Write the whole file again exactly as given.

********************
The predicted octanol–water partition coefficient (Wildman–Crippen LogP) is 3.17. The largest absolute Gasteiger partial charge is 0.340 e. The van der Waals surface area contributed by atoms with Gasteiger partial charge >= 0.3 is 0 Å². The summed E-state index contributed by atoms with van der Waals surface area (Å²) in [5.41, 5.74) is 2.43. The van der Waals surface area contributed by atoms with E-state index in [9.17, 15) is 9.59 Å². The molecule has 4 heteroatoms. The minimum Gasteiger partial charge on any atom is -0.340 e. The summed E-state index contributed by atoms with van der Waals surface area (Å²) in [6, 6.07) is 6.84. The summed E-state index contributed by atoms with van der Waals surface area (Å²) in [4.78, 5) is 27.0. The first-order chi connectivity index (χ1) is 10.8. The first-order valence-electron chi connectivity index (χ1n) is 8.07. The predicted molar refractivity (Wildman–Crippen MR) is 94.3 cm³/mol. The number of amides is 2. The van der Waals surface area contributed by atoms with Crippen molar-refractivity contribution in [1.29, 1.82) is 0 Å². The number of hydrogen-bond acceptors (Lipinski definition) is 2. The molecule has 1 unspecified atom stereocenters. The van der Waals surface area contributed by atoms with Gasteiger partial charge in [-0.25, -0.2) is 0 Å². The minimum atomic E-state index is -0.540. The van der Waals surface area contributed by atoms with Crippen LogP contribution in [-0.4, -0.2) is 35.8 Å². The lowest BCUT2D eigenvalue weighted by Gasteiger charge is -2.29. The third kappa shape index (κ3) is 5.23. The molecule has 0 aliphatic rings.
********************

The predicted octanol–water partition coefficient (Wildman–Crippen LogP) is 3.17. The largest absolute Gasteiger partial charge is 0.340 e. The van der Waals surface area contributed by atoms with Gasteiger partial charge >= 0.3 is 0 Å². The summed E-state index contributed by atoms with van der Waals surface area (Å²) in [5.41, 5.74) is 2.43. The van der Waals surface area contributed by atoms with E-state index in [9.17, 15) is 9.59 Å². The molecule has 4 heteroatoms. The minimum Gasteiger partial charge on any atom is -0.340 e. The summed E-state index contributed by atoms with van der Waals surface area (Å²) in [6, 6.07) is 6.84. The summed E-state index contributed by atoms with van der Waals surface area (Å²) in [4.78, 5) is 27.0. The first-order chi connectivity index (χ1) is 10.8. The first-order valence-electron chi connectivity index (χ1n) is 8.07. The predicted molar refractivity (Wildman–Crippen MR) is 94.3 cm³/mol. The number of amides is 2. The van der Waals surface area contributed by atoms with Crippen molar-refractivity contribution in [1.29, 1.82) is 0 Å². The number of hydrogen-bond acceptors (Lipinski definition) is 2. The molecule has 1 unspecified atom stereocenters. The van der Waals surface area contributed by atoms with Gasteiger partial charge in [-0.25, -0.2) is 0 Å². The minimum atomic E-state index is -0.540. The van der Waals surface area contributed by atoms with Crippen LogP contribution in [-0.4, -0.2) is 35.8 Å². The lowest BCUT2D eigenvalue weighted by Gasteiger charge is -2.29. The third kappa shape index (κ3) is 5.23. The molecule has 0 aliphatic rings.